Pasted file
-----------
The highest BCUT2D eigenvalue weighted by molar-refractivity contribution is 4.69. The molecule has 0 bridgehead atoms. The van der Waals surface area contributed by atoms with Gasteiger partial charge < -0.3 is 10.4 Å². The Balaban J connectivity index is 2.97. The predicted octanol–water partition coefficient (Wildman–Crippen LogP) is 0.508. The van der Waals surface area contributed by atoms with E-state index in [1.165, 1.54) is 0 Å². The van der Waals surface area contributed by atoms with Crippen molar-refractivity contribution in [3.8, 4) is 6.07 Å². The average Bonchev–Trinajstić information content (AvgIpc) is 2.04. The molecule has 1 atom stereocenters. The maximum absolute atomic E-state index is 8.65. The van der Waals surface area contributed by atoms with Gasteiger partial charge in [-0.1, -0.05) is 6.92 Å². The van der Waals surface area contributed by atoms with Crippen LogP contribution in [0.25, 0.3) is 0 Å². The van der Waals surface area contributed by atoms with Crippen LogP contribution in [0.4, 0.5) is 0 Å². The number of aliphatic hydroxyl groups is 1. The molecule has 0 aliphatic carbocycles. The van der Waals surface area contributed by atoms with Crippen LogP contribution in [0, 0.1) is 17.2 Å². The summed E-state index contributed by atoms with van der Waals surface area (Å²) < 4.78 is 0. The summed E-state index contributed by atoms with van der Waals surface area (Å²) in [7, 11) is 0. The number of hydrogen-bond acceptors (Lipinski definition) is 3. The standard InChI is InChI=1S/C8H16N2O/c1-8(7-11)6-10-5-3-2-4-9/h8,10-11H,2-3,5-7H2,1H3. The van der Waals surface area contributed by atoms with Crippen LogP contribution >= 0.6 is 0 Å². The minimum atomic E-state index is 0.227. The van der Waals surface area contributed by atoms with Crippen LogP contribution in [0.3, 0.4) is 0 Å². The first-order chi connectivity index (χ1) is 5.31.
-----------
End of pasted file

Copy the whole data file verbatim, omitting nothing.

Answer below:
The highest BCUT2D eigenvalue weighted by molar-refractivity contribution is 4.69. The molecule has 0 bridgehead atoms. The van der Waals surface area contributed by atoms with Gasteiger partial charge < -0.3 is 10.4 Å². The Balaban J connectivity index is 2.97. The predicted octanol–water partition coefficient (Wildman–Crippen LogP) is 0.508. The van der Waals surface area contributed by atoms with E-state index in [1.165, 1.54) is 0 Å². The van der Waals surface area contributed by atoms with Crippen molar-refractivity contribution in [3.8, 4) is 6.07 Å². The average Bonchev–Trinajstić information content (AvgIpc) is 2.04. The molecule has 1 atom stereocenters. The maximum absolute atomic E-state index is 8.65. The van der Waals surface area contributed by atoms with Gasteiger partial charge in [-0.1, -0.05) is 6.92 Å². The van der Waals surface area contributed by atoms with Crippen LogP contribution in [0.25, 0.3) is 0 Å². The van der Waals surface area contributed by atoms with Crippen LogP contribution in [0.4, 0.5) is 0 Å². The number of aliphatic hydroxyl groups is 1. The molecule has 0 aliphatic carbocycles. The van der Waals surface area contributed by atoms with Crippen LogP contribution in [0, 0.1) is 17.2 Å². The summed E-state index contributed by atoms with van der Waals surface area (Å²) < 4.78 is 0. The summed E-state index contributed by atoms with van der Waals surface area (Å²) in [7, 11) is 0. The number of hydrogen-bond acceptors (Lipinski definition) is 3. The standard InChI is InChI=1S/C8H16N2O/c1-8(7-11)6-10-5-3-2-4-9/h8,10-11H,2-3,5-7H2,1H3. The van der Waals surface area contributed by atoms with Crippen LogP contribution >= 0.6 is 0 Å². The minimum atomic E-state index is 0.227. The van der Waals surface area contributed by atoms with Crippen LogP contribution in [0.3, 0.4) is 0 Å². The first-order chi connectivity index (χ1) is 5.31.